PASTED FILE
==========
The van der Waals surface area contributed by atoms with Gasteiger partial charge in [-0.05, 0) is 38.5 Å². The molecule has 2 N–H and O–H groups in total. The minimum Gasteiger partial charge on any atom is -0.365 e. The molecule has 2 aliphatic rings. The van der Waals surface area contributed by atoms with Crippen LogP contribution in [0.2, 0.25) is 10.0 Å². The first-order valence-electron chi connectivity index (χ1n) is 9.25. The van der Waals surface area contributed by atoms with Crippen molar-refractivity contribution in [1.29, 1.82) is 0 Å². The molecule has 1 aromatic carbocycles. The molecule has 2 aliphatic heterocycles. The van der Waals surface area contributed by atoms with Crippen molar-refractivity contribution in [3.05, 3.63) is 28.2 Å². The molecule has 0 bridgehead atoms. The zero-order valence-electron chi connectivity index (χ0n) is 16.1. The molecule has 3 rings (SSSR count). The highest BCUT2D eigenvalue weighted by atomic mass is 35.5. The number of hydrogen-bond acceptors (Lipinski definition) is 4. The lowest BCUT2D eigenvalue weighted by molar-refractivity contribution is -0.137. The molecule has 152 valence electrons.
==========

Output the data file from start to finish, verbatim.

The van der Waals surface area contributed by atoms with Gasteiger partial charge in [-0.05, 0) is 38.5 Å². The molecule has 2 N–H and O–H groups in total. The minimum Gasteiger partial charge on any atom is -0.365 e. The molecule has 2 aliphatic rings. The van der Waals surface area contributed by atoms with Crippen LogP contribution in [0.2, 0.25) is 10.0 Å². The first-order valence-electron chi connectivity index (χ1n) is 9.25. The van der Waals surface area contributed by atoms with Crippen molar-refractivity contribution in [1.29, 1.82) is 0 Å². The molecule has 1 aromatic carbocycles. The molecule has 2 aliphatic heterocycles. The van der Waals surface area contributed by atoms with Crippen molar-refractivity contribution in [3.05, 3.63) is 28.2 Å². The molecule has 0 bridgehead atoms. The zero-order valence-electron chi connectivity index (χ0n) is 16.1. The molecule has 3 rings (SSSR count). The highest BCUT2D eigenvalue weighted by atomic mass is 35.5. The number of hydrogen-bond acceptors (Lipinski definition) is 4. The lowest BCUT2D eigenvalue weighted by molar-refractivity contribution is -0.137. The molecule has 152 valence electrons.